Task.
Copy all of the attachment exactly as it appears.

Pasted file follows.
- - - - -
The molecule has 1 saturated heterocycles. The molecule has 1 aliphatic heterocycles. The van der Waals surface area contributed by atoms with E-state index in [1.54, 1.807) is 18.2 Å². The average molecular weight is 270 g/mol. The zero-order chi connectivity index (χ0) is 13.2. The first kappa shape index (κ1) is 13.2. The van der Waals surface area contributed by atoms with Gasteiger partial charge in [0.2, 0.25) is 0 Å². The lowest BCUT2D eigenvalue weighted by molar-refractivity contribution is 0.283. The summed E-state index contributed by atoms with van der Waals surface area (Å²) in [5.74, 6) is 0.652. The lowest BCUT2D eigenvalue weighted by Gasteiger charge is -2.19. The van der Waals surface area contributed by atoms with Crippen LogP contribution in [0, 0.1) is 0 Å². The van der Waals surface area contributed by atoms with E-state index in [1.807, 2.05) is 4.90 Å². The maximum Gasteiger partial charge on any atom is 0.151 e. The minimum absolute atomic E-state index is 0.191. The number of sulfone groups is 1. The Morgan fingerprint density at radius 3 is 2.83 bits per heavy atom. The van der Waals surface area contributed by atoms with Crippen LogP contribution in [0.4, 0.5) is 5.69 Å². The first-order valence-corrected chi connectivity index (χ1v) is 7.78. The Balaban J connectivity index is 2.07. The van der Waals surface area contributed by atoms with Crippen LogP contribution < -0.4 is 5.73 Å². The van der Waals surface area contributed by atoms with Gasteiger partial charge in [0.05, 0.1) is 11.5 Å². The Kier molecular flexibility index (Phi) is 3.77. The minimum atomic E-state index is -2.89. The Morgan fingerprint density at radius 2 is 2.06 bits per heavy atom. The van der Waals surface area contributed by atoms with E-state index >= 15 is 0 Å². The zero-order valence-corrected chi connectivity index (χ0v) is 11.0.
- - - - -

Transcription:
The molecule has 1 saturated heterocycles. The molecule has 1 aliphatic heterocycles. The van der Waals surface area contributed by atoms with E-state index in [1.54, 1.807) is 18.2 Å². The average molecular weight is 270 g/mol. The zero-order chi connectivity index (χ0) is 13.2. The first kappa shape index (κ1) is 13.2. The van der Waals surface area contributed by atoms with Gasteiger partial charge in [0.2, 0.25) is 0 Å². The lowest BCUT2D eigenvalue weighted by molar-refractivity contribution is 0.283. The summed E-state index contributed by atoms with van der Waals surface area (Å²) in [5.74, 6) is 0.652. The lowest BCUT2D eigenvalue weighted by Gasteiger charge is -2.19. The van der Waals surface area contributed by atoms with Crippen LogP contribution in [0, 0.1) is 0 Å². The van der Waals surface area contributed by atoms with E-state index in [1.807, 2.05) is 4.90 Å². The maximum Gasteiger partial charge on any atom is 0.151 e. The minimum absolute atomic E-state index is 0.191. The number of sulfone groups is 1. The Morgan fingerprint density at radius 3 is 2.83 bits per heavy atom. The van der Waals surface area contributed by atoms with Crippen LogP contribution in [0.4, 0.5) is 5.69 Å². The first-order valence-corrected chi connectivity index (χ1v) is 7.78. The Balaban J connectivity index is 2.07. The van der Waals surface area contributed by atoms with Crippen LogP contribution < -0.4 is 5.73 Å². The van der Waals surface area contributed by atoms with Gasteiger partial charge in [0.05, 0.1) is 11.5 Å². The Kier molecular flexibility index (Phi) is 3.77. The minimum atomic E-state index is -2.89. The Morgan fingerprint density at radius 2 is 2.06 bits per heavy atom. The van der Waals surface area contributed by atoms with E-state index >= 15 is 0 Å². The zero-order valence-corrected chi connectivity index (χ0v) is 11.0.